chemistry students at Stellenbosch University (SU) have reduced their
laboratory’s water consumption by at least 3 000 litres per week by coming
up with innovative and relatively inexpensive ways of saving water.
ago PhD students Monica Clements, Jonathan Hay and Anton Hamann started to
conduct trials in the medicinal and organic chemistry laboratory in the De
Beers Building in response to a challenge put out by their head of department,
Prof Peter Mallon, to develop ways of saving water.
water shortages in the Western Cape, we started talking about how we could
reduce water consumption in our lab. This has led us to a number of changes in
the way we operate water-consuming instruments,” they explain.
They first identified
the largest consumers of water and then developed a system – called a Closed Cold-Water
Recycling System (CCWRS) – to be used with various water thirsty lab equipment.
system consists of a cooler box, a garden hose and laboratory silicone piping,
as well as a garden fountain pump of 80L/h. The basic principle is that the
water is cooled down with ice and then recycled in a closed system, whereas
previously perfectly potable tap water would have gone down the drain.
major water-user identified was the lab’s rotary evaporators, which used over
100 litres of water per day when running directly from the tap.
condenser is now connected to the closed system and not to a tap, and only uses
about five litres of ice water per day.
“All three of
our rotary evaporators have been running on this setup,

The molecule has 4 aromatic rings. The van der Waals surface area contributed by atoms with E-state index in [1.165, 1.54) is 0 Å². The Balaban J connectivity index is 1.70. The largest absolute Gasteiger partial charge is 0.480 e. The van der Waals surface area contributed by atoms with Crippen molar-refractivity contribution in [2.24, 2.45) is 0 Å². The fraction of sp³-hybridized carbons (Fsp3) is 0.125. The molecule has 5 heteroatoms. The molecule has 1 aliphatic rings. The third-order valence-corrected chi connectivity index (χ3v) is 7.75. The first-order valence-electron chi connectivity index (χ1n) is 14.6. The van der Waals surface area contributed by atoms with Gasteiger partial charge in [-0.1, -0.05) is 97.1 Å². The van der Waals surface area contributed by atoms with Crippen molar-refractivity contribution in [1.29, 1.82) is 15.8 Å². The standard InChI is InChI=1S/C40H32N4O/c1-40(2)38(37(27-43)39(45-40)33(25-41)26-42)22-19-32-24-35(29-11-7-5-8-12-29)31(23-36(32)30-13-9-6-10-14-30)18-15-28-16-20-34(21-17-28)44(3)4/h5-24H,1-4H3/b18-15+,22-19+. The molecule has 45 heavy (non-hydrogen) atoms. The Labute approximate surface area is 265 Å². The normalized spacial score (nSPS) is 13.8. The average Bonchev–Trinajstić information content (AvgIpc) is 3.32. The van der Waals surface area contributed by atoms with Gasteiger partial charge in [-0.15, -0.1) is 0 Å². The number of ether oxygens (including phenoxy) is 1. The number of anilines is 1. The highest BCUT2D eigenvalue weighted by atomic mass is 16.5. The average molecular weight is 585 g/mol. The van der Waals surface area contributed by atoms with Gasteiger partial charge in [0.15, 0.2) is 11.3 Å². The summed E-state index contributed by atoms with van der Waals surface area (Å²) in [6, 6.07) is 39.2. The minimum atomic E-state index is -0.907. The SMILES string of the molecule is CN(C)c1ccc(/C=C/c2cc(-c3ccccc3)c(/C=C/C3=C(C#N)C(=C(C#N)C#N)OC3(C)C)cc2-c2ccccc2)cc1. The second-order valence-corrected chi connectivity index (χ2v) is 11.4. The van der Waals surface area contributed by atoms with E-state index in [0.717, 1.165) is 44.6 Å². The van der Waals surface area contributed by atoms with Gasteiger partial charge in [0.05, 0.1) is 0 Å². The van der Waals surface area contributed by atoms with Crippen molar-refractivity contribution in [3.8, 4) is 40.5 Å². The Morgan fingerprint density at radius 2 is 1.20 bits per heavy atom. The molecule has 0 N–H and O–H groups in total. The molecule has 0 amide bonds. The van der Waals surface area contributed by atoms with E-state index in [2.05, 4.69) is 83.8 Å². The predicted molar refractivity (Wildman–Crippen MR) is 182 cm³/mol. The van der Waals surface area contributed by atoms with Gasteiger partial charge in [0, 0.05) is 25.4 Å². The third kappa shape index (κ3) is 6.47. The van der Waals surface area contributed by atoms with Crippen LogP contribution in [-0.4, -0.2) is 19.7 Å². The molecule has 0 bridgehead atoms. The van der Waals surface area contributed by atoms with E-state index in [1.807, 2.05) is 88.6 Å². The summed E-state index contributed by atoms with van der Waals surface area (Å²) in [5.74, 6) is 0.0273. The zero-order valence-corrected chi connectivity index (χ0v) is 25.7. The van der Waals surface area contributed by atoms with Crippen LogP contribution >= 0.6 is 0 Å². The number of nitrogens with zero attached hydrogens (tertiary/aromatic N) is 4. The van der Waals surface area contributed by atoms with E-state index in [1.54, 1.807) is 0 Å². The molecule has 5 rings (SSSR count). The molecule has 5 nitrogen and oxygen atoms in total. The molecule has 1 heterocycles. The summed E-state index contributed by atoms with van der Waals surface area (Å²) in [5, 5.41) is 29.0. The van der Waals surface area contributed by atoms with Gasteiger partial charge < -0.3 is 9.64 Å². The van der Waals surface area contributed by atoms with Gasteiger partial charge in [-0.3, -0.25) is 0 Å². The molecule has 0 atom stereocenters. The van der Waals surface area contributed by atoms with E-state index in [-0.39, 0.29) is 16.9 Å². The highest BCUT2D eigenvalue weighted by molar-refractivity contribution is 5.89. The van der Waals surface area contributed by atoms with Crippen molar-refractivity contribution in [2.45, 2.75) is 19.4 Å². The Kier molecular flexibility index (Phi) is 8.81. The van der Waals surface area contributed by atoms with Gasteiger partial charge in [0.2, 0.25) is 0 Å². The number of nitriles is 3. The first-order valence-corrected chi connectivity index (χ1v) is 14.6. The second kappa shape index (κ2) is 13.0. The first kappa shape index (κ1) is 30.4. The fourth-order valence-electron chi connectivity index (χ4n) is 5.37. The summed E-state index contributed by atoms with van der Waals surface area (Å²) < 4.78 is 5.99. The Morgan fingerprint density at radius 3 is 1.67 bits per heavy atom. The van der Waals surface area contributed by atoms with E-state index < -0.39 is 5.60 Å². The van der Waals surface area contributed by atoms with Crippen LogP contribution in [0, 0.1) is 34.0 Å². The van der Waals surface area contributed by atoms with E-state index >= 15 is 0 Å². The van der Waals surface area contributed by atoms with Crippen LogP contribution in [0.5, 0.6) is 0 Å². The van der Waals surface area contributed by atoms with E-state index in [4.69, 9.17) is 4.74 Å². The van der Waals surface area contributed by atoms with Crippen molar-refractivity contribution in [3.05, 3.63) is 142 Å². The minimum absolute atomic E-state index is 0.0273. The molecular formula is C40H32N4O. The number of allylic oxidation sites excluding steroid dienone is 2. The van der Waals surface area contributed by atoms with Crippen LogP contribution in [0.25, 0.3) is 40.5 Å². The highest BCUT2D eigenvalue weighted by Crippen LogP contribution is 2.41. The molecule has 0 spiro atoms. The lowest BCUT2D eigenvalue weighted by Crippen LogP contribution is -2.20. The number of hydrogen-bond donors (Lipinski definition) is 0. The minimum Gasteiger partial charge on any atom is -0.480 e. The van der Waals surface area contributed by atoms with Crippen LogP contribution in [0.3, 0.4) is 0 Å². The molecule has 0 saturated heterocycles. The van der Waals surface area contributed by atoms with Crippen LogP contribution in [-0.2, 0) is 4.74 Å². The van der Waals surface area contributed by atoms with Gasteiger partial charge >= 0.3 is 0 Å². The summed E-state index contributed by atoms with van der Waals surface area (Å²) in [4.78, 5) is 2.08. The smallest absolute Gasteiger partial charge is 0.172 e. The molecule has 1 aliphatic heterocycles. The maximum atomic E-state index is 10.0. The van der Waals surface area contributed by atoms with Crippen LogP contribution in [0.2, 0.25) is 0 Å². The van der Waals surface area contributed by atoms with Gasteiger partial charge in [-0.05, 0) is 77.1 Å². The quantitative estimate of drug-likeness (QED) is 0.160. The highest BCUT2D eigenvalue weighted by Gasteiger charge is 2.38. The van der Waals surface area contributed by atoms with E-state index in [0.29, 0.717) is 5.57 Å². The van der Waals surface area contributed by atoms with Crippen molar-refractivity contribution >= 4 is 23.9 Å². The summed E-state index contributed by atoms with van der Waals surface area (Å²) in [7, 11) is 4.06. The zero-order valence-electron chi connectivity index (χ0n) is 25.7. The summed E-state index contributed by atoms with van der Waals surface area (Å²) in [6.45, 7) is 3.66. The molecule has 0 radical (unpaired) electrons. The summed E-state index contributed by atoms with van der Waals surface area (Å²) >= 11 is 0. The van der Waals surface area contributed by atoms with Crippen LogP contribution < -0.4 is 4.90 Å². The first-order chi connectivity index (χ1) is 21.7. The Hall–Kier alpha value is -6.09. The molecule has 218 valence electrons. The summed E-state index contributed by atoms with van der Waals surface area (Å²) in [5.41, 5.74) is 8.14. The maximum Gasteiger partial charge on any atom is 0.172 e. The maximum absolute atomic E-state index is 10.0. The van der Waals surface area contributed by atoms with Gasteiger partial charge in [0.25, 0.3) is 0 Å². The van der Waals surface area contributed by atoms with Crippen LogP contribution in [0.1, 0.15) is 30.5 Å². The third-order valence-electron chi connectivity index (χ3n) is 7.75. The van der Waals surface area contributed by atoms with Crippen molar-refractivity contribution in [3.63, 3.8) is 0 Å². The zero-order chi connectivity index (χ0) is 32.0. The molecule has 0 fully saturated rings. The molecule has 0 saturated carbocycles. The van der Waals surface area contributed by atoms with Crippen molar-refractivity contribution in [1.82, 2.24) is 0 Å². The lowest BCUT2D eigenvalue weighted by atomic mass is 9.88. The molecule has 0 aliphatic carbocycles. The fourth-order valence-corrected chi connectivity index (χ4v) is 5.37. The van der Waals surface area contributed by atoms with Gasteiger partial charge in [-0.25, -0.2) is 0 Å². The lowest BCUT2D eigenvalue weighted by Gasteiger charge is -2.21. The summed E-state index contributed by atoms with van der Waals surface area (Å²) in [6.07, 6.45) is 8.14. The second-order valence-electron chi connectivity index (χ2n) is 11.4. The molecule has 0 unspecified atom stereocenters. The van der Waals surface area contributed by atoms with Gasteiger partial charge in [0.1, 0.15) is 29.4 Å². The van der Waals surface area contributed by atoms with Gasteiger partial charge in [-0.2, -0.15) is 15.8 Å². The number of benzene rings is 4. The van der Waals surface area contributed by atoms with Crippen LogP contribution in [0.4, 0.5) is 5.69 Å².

without failures of any kind even though running eight hours a day, Monday to
Friday,” Jonathan explains.
found that this method of using ice cold water allowed the solvent to condense
far quicker, and that it is also far more effective in condensing low boiling
significant water user is the vacuum suction filtration process, which consumes
significant quantities of water in a very short space of time. Instead of each
student making use of their own water suction filtration setup in their fume
hoods, the lab now has one setup with a Buchi pump which uses no water at all.
of filtration was recently applied in the undergraduate laboratories, where the
amount of water saved thus far has been massive. In addition, this method has
the advantage of being significantly more efficient – resulting in a much
faster and drier filtration step that allow students to continue to the next
step more quickly,” the group explains.
target is to implement the closed cold-water recycling system in the reflux
setups: “In a synthetic laboratory reflux setups is a common occurrence and
currently makes use of municipal tap water to cool the condensers. It is
estimated that a 24h reflux uses 180-200 litres of potable water. We are now
conducting trials to see how best the CCRS can be used in this process.”
initiatives were technical. By simply placing smaller plastic buckets in the
large wash basins, they significantly reduced the amount of water used to wash
glassware. Now one bucket filled with hot water is usually sufficient for
washing two students’ glassware a day.
van Otterlo and Dr Margaret Blackie, the research group leaders for the
laboratory, say they hope this initiative will motivate other research
laboratories to look for innovative ways of saving water.
Mallon, head of the Department of Chemistry and Polymer Science at SU, says
this is an outstanding initiative on the part of the postgraduate students: “It
shows a high degree of responsibility and social engagement on their part. We have recently instituted these water saving
measures in our first year laboratories, where nearly 900 first years are now using
it,” prof Mallon adds.
On the photo, Jonathan Hay (left) and Anton Hamann with the Cold-Water Recycling
System (CWRS) they developed, together with Monica Clements (on the right), currently in the USA. It consists of a red cooler box connected to a laboratory rotary evaporator
supplying ice water to the condenser coil. Photo: Wiida Fourie